The Ravens can win if…

By not committing a single penalty or turnover in their divisional game against the Texans, the Ravens showed that experience, discipline and defense can get you far in the playoffs. But if Baltimore hopes to hang with top-seeded New England in Sunday’s AFC championship showdown, the team’s offense will have to improve. Three things they have to do to win:

1. Run the ball

Even though it was a tightly contested game, offensive coordinator Cam Cameron inexplicably decided to abandon the run against the Texans. Ray Rice, by far Baltimore’s best weapon on offense, had only 60 yards rushing (and 80 all-purpose yards) on the afternoon. If the Ravens are going to keep pace with the high-flying Patriots, they will need to find more of a balance on offense.

Baltimore’s O had a dismal day against Houston — the team had almost as many punts (nine) as first downs (11), finished with 227 total yards and scored just three points over the game’s final 46 minutes, with Joe Flacco struggling mightily. But if the Ravens can establish the run on Sunday, that would alleviate some of the pressure off a quarterback that doesn’t always look comfortable in the pocket (Flacco had career lows in completion percentage and yards per attempt this season).

The Patriots have had issues stopping the run (they allowed 117 rushing yards per game during the regular season) and most recently gave up 144 yards to the Broncos (the numbers could have been much higher if Denver wasn’t playing catch-up for most of the game). Rice (who finished the season first in yards from scrimmage and second in rushing) has the talent and the matchup to do some serious damage, and if he can get going that will help everyone on the Ravens offense.

2. Stay aggressive on defense

The defense defines this Ravens football team and it was in fine form this past weekend against the Texans. The unit picked off rookie quarterback T.J. Yates three times (and forced four turnovers overall), giving up just 13 points. Houston was able to move the ball (315 total yards) but just couldn’t score the knock-out punch.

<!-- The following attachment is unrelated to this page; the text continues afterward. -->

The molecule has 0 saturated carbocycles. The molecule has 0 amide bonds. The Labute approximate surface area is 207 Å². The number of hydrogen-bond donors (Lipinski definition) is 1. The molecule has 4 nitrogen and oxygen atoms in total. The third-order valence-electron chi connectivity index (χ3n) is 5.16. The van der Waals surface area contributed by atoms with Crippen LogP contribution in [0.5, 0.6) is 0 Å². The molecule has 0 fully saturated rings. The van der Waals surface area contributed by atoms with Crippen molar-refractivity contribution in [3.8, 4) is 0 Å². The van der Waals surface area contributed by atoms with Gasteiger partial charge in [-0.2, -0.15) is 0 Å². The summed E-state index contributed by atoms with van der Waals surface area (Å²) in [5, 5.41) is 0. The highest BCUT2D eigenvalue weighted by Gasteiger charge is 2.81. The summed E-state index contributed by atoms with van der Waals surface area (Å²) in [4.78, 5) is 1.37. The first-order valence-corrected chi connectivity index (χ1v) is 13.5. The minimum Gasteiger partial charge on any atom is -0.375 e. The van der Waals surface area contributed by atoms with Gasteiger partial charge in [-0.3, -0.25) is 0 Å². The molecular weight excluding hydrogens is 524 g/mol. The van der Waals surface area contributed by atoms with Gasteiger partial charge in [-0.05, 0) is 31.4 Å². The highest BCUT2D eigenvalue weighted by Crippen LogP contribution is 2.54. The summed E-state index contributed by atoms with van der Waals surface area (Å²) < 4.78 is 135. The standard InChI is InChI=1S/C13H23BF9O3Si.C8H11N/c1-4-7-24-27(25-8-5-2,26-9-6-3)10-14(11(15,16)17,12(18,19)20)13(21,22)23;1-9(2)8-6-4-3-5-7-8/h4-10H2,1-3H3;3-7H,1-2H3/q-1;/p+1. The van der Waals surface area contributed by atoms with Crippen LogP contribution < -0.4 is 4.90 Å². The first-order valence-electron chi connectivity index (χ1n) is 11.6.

Baltimore will need to get big games out of its key defensive players (Ray Lewis led the team in tackles against Houston, Ed Reed recorded his eighth postseason interception) and make things as uncomfortable for Tom Brady as possible. Opponents averaged just 16.6 points per game against the Ravens in the regular season so things won’t come easy for that Patriots offense.

This defence is very opportunistic — it can get to the quarterback (third in the league with 48 sacks) and force players into making mistakes (15 interceptions and 21 forced fumbles). Brady likes to exploit the middle of the field and he could run into all kinds of problems with this experienced and physical defense (especially in the secondary). The Ravens have the personnel to throw the 5,000-yard passer off of his game.

3. Slow down those tight ends

The duo of Rob Gronkowski and Aaron Hernandez has been giving defensive coordinators fits this season. The two combined for 2,237 receiving yards and 24 touchdowns (Gronk had 17 TDs, the most ever for a tight end) and put up 200 yards and four scores last week against Denver.

You can try to stop one, but it’s unlikely you’ll be able to stop both.

However, the Ravens have been effective at shutting down starting tight ends this season, allowing just 517 yards to the position during the regular season. In fact, Indy’s Jacob Tamme was the only tight end to score a touchdown on the Baltimore D, while the team held Houston’s Owen Daniels to just 26 yards this past week. If the Ravens hope to slow down the Patriots’ aerial attack, containing these talented and physical tight ends is a good place to start.

Comments (2)

  1. Cam Cameron is the worst OC in the league. He will cost the Ravens the game come Sunday.

    • Yes, 100%. I dont understand any of his play calling and notice that Flacco only succeeds this year when running a no huddle. It must drive Lewis and the rest of the vets on D insane having to watch his asinine play calling.

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